Treasury won’t issue Exxon Mobil waiver to work in Russia



putin rosneft oilAlexei
Nikolskyi/RIA Novosti/Kremlin/Reuters

The Treasury Department says it won’t issue Exxon Mobil a waiver
to work in Russia.

“In consultation with President Donald J. Trump, the Treasury
Department will not be issuing waivers to US companies, including
Exxon, authorizing drilling prohibited by current Russian
sanctions,” a statement from Treasury Secretary Steven Mnuchin
said.

Earlier this week, the Wall
Street Journal’s Jay Solomon and Bradley Olson
reported that
Exxon Mobil Corp. applied to the Treasury Department for a waiver
from sanctions on Russia in an effort to restart its joint
venture with state oil company PAO Rosneft. Specifically, to
proceed in the Black Sea.

The Obama administration previously issued an executive order
that imposed sanctions on Russia in response to the country’s
actions in Ukraine. Part of the
sanctions leveled on Russia include
the prohibition of
technology transfers in Russian energy projects in the Arctic,
Siberia, and the Black Sea. Sanctions also prohibit dealings with
Rosneft CEO Igor Sechin.

Throughout the campaign season, US President Donald Trump
advocated improving relations with Russia. After his election,
analysts believed that there was possibility that the sanctions
imposed on Russia over Ukraine
could be lifted,
which theoretically would have major
implications for energy. Russian president Vladimir Putin was one
of the first leaders to
publicly send
his congratulations after Trump’s win.

However, the prospects of improving relations between Russia and
the US have somewhat faded recently following the
US strike on Syria
and the launching of a Congressional
investigation into whether there were ties between Trump aids and
Russia.

US Secretary of State Rex Tillerson is the former CEO of Exxon.
He has close personal ties with Russia, has struck several major
deals with Rosneft in the past, and received the Order of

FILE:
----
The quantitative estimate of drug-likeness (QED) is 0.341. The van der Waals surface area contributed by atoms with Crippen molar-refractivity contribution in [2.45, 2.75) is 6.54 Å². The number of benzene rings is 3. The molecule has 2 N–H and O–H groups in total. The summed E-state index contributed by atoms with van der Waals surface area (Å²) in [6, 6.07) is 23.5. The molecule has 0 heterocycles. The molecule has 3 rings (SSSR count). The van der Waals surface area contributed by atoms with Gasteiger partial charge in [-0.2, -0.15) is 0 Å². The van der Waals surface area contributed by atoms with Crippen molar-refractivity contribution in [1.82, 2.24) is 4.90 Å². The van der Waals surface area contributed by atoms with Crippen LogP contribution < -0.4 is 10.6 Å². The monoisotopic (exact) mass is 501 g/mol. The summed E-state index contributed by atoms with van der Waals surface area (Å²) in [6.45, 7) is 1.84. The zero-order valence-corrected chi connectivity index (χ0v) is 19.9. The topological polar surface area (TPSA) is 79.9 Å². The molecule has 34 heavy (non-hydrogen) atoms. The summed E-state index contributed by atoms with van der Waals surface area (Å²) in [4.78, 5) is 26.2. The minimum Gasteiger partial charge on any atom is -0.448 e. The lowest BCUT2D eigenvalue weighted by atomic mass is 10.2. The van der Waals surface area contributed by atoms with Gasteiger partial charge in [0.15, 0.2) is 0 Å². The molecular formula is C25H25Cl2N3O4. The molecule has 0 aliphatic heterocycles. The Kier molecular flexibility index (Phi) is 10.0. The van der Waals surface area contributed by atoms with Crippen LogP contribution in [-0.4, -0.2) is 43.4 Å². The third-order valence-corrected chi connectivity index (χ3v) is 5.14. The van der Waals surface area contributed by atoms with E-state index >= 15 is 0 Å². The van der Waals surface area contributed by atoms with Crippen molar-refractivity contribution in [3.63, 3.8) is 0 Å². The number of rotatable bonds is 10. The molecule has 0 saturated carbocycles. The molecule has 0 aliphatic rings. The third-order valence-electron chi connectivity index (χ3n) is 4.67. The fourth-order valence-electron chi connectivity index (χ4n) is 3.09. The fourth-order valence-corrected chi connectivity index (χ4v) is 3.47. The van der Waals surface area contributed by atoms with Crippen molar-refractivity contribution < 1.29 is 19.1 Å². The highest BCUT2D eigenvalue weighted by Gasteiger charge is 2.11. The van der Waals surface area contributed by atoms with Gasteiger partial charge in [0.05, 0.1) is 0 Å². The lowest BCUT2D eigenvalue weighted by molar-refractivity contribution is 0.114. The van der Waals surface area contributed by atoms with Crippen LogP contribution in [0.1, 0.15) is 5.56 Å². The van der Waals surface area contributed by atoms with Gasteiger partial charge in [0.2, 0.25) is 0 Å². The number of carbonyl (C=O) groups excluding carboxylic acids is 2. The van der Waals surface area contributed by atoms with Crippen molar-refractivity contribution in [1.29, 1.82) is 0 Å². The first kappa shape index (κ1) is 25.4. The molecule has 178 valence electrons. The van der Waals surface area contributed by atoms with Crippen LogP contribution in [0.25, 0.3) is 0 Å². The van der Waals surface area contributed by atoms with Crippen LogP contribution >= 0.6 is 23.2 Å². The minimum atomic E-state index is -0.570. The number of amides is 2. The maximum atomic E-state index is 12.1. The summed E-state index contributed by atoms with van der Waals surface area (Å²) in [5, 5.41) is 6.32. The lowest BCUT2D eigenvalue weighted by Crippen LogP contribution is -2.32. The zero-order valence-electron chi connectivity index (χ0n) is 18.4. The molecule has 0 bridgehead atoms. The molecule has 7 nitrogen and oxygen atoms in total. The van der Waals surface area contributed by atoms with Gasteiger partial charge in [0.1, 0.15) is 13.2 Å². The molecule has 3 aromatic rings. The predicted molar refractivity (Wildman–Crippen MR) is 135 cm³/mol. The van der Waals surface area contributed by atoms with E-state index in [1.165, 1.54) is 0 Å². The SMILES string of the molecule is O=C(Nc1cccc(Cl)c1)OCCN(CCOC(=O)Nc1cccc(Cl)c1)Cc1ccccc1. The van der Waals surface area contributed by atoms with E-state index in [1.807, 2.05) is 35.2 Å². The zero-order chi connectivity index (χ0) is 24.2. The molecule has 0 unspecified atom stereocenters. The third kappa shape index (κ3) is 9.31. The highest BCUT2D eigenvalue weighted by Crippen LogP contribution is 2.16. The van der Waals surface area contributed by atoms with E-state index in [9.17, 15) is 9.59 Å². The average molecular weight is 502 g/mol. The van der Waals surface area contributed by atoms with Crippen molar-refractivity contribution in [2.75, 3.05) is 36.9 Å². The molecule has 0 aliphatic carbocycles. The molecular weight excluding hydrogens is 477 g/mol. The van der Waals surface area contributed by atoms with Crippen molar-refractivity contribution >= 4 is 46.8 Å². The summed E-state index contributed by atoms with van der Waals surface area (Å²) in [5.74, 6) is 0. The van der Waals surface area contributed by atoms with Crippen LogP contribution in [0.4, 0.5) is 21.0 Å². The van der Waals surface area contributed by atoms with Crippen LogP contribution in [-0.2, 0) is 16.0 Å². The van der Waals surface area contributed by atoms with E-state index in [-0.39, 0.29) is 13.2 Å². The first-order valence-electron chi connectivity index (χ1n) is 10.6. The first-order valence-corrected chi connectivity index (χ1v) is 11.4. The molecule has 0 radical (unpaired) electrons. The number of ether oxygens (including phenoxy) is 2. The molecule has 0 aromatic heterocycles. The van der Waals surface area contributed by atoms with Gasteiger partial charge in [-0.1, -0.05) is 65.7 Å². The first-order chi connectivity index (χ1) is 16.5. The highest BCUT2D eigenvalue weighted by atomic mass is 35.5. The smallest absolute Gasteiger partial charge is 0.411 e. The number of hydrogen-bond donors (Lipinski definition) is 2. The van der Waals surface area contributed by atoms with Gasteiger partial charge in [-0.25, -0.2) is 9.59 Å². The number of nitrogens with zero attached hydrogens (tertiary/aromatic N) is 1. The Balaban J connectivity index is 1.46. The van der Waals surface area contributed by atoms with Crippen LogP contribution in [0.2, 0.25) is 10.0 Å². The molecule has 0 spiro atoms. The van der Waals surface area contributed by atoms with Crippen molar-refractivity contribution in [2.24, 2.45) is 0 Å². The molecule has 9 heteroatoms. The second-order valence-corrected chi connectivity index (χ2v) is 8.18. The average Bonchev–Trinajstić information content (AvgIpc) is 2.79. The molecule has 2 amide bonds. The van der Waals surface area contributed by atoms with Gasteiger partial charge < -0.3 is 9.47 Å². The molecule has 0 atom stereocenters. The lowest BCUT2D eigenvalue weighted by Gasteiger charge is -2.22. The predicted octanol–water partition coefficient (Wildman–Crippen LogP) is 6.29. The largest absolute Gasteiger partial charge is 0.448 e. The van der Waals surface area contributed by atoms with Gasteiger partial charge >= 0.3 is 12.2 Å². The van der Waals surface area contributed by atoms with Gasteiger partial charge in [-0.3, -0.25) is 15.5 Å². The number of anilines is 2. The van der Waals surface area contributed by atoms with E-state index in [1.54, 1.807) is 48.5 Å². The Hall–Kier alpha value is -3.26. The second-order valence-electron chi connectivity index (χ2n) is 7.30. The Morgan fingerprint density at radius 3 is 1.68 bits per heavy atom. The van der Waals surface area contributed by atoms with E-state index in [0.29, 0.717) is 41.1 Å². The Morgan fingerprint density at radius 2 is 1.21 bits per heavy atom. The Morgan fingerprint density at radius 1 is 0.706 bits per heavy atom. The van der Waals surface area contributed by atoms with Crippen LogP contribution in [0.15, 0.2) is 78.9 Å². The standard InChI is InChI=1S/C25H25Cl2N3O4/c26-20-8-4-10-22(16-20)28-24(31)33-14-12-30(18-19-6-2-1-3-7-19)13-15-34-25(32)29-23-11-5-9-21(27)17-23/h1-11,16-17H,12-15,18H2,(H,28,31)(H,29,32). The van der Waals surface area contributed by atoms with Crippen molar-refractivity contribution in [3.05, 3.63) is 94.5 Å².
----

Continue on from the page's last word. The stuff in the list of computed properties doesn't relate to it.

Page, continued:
Friendship award from President Vladimir Putin in 2013.

The Journal reported that he is recusing himself from matters
involving Exxon for two years, according to the Journal.
Moreover, it’s unclear whether the request to the Treasury
Department came before or after Tillerson joined the
administration.

Exxon and Rosneft
signed a landmark deal
in 2012 under Tillerson’s leadership
to explore Russia’s arctic and its portion of the Black Sea, as
well as drill in Siberia.

One key casualty of the sanctions on Russia ended up being the
Kara Sea inside the Arctic Circle (not to be confused with the
Black Sea).
Back in September 2014
, Rosneft discovered oil there with
Exxon, however, due to the sanctions, they could not continue the
landmark joint exploration. This proved to be problematic for
both parties: Rosneft does not have the technological ability to
drill in cold offshore conditions by itself, while Russia was
Exxon’s second-biggest exploration area at the time.

Tillerson’s close relationship with Russia and Putin has
previously
led to speculation that as secretary of state, he
could push for sanctions on Russia to be lifted — allowing
Exxon’s Arctic agreement with Rosneft, reported to be worth $500
billion, to proceed. Meanwhile, the head of the Exxon’s
operations in Russia, Glenn Waller,
said last April
 that the company will return to its
joint project with Rosneft once sanctions against Moscow are
lifted.

In his confirmation hearing, Tillerson
testified
, “I never lobbied against the sanctions. To my
knowledge, Exxon Mobil never lobbied against the sanctions. Exxon
Mobil participated in understanding how the sanctions were going
to be constructed. And was asked and provided information
regarding how those might impact American business interest.”

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